Edge of Tomorrow (2014)

The Conjuring (76)

Tom Cruise – has there ever been a more divisive actor? While he has had some memorable performances, his entire public perception is that of a man who has fallen into a pit of self-parody and plain weirdness. Its a shame, because if you take his personal life out of the equation, you will see Cruise is actually a really good actor, capable of being a perfect lead in big-budget action and science fiction films, as he has all the talents and charms necessary for them. Edge of Tomorrow has several problems, but Cruise is not one of them.

First of all, I wonder if anyone involved has ever heard of Groundhog Day, because that is essentially what this film was. Add a fancy apocalyptic story, some terrifying aliens and lots of action, and it diverts from the fact that this is essentially the exact same plot as the Bill Murray classic. Like Groundhog Day, it has the very interesting message of “Oops, you failed. Try again” – but unlike Groundhog Day, Edge of Tomorrow becomes quite tedious to see the same events over and over again. It loses its novelty about halfway in, and after that it just becomes a matter of praying that Cruise doesn’t die in the film, not because we like his character, but instead because we just want the story to progress.

My issue with big budget films like this is how they can get some terrific performers and have them completely wasted. Brendan Gleeson is superbly talented, but he was just used in a few scenes. His character had the opportunity to develop and become a suitably nasty, terrifying antagonist, or even a little about his backstory would have been welcomed. However, in the capacity he is used, he just becomes a forgettable pseudo-villain who leaves no impression on the experience at all. Same for the unusually talented Bill Paxton, who was just relegated to repeating the same lines over and over again. It gets boring very soon, and his role is comparable to that of Stephen Tobolowsky in Groundhog Day (sorry for another comparison to that film), but unlike Tobolowsky, Paxton is not quite the everyman the character is expected to be. His delivery in every reincarnation is different, which actually affects the experience, because it takes away the novelty that the same event happens everytime Cruise’s character dies.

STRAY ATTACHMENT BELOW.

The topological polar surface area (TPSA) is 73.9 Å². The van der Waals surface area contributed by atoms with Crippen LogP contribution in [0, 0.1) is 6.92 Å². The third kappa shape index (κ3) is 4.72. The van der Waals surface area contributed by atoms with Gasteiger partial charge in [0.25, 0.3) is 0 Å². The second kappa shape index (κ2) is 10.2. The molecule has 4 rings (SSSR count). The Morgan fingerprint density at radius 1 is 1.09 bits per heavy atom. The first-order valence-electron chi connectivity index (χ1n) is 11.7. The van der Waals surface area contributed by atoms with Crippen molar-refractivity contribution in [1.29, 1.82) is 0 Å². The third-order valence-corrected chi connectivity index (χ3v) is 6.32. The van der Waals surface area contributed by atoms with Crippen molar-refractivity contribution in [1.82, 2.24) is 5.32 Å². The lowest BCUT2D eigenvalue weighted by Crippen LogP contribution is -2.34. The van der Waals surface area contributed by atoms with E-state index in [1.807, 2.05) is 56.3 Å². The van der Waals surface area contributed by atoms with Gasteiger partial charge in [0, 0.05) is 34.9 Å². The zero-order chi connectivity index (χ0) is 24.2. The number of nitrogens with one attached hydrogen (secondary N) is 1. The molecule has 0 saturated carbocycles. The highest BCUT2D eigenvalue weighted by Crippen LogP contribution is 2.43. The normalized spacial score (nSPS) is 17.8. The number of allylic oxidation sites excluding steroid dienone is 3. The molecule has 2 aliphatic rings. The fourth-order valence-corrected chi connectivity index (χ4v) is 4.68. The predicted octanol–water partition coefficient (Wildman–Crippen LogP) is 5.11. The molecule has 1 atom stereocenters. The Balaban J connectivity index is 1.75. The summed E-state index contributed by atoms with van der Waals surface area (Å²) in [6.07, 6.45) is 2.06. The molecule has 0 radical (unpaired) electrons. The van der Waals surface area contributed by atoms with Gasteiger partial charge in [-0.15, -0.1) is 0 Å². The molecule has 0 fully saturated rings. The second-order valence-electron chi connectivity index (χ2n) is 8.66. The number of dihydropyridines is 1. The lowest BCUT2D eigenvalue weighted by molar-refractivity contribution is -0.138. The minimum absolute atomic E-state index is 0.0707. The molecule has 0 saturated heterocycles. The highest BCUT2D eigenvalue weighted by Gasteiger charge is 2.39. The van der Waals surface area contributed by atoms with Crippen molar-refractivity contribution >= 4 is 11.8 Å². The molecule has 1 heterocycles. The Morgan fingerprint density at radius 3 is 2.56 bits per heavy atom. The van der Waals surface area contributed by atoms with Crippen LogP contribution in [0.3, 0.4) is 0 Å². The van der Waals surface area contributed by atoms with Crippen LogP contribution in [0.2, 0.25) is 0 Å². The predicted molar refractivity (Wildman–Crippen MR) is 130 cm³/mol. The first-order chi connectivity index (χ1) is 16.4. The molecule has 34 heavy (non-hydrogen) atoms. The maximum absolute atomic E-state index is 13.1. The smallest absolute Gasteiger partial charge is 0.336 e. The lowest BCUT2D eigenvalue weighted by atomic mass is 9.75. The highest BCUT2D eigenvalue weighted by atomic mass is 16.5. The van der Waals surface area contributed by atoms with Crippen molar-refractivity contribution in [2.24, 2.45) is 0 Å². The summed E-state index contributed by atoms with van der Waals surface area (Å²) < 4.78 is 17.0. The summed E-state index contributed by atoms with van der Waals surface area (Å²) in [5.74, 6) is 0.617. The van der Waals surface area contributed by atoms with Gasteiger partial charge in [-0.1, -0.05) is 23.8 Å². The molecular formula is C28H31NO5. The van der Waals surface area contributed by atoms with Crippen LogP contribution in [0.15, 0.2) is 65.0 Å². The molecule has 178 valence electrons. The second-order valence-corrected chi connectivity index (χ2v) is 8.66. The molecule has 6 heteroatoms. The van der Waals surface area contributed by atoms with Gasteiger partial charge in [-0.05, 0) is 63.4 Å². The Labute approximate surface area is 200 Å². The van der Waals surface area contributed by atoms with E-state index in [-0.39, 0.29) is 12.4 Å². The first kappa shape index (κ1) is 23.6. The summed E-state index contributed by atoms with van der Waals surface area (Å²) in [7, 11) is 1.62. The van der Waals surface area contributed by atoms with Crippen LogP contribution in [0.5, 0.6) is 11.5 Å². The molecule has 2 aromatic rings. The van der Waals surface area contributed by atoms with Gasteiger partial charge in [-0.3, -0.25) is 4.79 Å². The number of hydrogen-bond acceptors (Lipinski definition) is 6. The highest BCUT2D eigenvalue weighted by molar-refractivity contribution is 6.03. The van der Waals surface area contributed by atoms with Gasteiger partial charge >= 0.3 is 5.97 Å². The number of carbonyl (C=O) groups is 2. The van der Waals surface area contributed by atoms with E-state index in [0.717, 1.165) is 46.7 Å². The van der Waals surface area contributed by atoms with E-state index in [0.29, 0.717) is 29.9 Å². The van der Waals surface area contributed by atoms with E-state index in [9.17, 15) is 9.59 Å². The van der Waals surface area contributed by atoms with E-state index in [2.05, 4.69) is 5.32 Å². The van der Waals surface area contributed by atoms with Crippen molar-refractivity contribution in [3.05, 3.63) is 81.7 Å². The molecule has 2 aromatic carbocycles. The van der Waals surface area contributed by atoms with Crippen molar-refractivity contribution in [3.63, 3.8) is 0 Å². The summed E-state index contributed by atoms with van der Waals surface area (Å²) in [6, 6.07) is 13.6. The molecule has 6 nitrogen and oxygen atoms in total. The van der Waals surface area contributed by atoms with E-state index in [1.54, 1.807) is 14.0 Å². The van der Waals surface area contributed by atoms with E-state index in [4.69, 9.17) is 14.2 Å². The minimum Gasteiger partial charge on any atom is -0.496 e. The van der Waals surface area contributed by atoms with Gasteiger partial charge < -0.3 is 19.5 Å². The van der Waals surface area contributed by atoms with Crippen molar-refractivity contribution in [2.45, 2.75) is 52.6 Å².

But enough criticism. This film wasn’t bad at all. Yes, it was quite silly and contrived in parts, and the terrifying alien invaders were so uninspired – every alien in these apocalypse movies seem to be these gargantuan, metal creatures. Whatever happened to the grey, Plasticine intelligent life we were given in early sci-fi movies? Edge of Tomorrow has a good concept, and retains a sense of humor, especially in the dynamic between Cruise and Emily Blunt. My biggest surprise came from the fact that the writers did not even try to explore the romantic chemistry between Cruise and Blunt. That has become such a cliche, it was great to see them actually not have much of a romantic interest in each other over a pure friendship. The film was a lot smarter than it could have been, and it actually does something very well – develops characters along with having an explosive, action-packed story. Too many blockbusters choose to have bland characters and beautiful explosions, while this tries to have both. It worked, as we really start to care about these characters and their journey.

In conclusion, I just want to say how Edge of Tomorrow could have been brainless entertainment, but it worked hard to have a combination of heart and action, and by casting the charming Emily Blunt and Tom Cruise in the lead roles, it actually succeeds in being captivating, but sadly not very memorable, entertainment. It will no doubt be overtaken in a few months by the next high-concept action film, but for the few moments we have with Edge of Tomorrow, its pretty fun to watch.

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